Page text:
To recount in the context of metaphysics, origin,: the persisting condition under which the law of identity was obtained. In each deconstructive act the pre-origin emerged as a power which holds the resources for another beginning of another world, as opposed to the common place understanding of deconstruction which saw in it a mere stasis of the received metaphysics. Now we know deconstruction’s imperative to be this: The urgent creation of new faculties, or the powers of construction, which are adequate to what was revealed as bastard reason such that there is a beginning.


Jean-Luc Nancy opened the domain of homologies without which deconstruction risked being a procedure of analogies, which is how its popular versions represented themselves. In Nancy’s conception of the relation between sense, thinking and existence we can find a general principle of the homology of thought,


“Here, thinking burrows back to its source. It knows this source, its very being, as what is, in itself, neither thought, unthought, or unthinkable, but the finite sense of existing. Thinking burrows back to its source and so, as thought, opens it and drains once again as it both gathers and scatters it.” (15)


That is, “sense” for Nancy is that which persists as the domain of homological power — lets say, existence itself — which is never given as a whole to any domain, even philosophy. Sense is the homological power which is functionally isolable into the exercises of the making of fields of thought which, as long as they do not entertain the dreams of closure, will be able to access this sense. Nancy’s texts also caution us about the dreams of a domain of pure polynomia where no regularities are obtained, which are entertained in the works of Clastres, Deleuze, and Foucault. These anarchic dreams — a dream which seeks to be identical with the arche—is impossible, for each perception is enacted through functional isolations. In short, deconstruction was never about the guarantee to render thee at one with the pre-origin.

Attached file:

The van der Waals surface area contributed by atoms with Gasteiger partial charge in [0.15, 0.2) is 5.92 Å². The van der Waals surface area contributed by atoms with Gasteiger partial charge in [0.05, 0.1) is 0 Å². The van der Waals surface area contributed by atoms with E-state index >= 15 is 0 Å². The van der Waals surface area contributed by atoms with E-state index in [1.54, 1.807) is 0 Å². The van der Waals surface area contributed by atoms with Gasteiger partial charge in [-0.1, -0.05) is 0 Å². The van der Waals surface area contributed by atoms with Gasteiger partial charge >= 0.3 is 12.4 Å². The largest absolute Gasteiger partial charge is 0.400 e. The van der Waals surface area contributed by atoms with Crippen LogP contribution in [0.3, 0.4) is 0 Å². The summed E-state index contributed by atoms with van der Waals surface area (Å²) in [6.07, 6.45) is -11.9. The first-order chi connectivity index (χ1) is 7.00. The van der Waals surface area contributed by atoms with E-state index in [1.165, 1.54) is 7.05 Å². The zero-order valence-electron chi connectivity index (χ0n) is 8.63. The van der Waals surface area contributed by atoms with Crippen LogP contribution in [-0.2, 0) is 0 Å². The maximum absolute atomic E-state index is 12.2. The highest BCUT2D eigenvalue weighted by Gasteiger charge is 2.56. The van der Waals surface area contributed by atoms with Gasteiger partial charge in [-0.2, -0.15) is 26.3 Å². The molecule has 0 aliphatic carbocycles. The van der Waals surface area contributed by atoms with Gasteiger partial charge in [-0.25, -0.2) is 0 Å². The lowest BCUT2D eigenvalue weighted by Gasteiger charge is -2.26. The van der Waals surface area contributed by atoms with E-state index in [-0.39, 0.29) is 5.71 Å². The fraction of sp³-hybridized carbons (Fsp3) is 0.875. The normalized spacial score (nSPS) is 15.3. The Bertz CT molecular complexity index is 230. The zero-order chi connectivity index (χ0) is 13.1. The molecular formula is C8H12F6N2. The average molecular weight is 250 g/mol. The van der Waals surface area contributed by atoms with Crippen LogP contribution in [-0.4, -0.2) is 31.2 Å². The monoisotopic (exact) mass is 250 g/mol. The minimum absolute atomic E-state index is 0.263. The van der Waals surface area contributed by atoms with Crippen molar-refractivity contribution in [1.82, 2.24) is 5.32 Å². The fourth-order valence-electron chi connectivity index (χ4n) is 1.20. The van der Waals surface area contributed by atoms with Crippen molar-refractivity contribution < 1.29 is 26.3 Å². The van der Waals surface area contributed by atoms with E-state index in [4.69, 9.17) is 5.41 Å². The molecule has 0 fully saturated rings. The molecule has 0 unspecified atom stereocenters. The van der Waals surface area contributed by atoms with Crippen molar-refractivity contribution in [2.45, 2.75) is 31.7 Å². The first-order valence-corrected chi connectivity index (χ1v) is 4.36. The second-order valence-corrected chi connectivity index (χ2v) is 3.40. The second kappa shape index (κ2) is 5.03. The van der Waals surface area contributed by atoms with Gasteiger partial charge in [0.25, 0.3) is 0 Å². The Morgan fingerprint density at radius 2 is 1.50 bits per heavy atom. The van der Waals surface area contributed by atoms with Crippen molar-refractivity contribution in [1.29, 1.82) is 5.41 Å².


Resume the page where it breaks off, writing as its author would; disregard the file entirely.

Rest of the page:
The revelation of deconstruction


The way philosophy, or most of philosophy, revolved around the law of identity was discussed in the previously published texts. There may have been other ways within philosophy to conduct itself without serving identity and we could allow those ways and modes to rise again provided we know the question to ask. This question of non-identity has to be older that identity in order of priorities. It is, in fact, a certain experience, one should say a very common experience which is suppressed through the primacy of identity.


If identity is obtained as a product of the suppression of a fundamental experience of the unanticipatable end or sustenance of the world, it is not the law of philosophy. Further, there are no field laws for philosophy, nor does philosophy enjoy closure.

I had called that experience or the question “the obscure experience” in a text published with Jean-Luc Nancy, titled “Our Mysterious Being”, (16) and in other publications as well. Recently, Reghu Janardhanan (17) and Jerome Lèbre (18) produced their interpretations of the question or experience of which identity appeared as the solution. In a certain interpretation of ancient thought, all thinking was understood to be concerned with the question of that which gives identity to each thing. That is, the concept through which everything has their identity was thought to be the central question of metaphysics, and metaphysics as a discipline provided the answer through a reference to a special identity. This special grounding identity is a position which took the various forms of god, subject, matter and so on. In the language of Derrida, it is a substitutable position which can never be occupied by a constant. For Heidegger, this is the history of the determination of being as a being. As we can see, the emphasis is on a being, or identity. That is, the critique of metaphysics, be it Derridean or Heideggerian, presupposes the whole of metaphysics as a field which operates under the law of identity. The presupposition of identity set in suspension the critique or the questioning of metaphysics at the limit of identity. That is, the anastasis of philosophy arising with bastard reasoning was still held in suspension.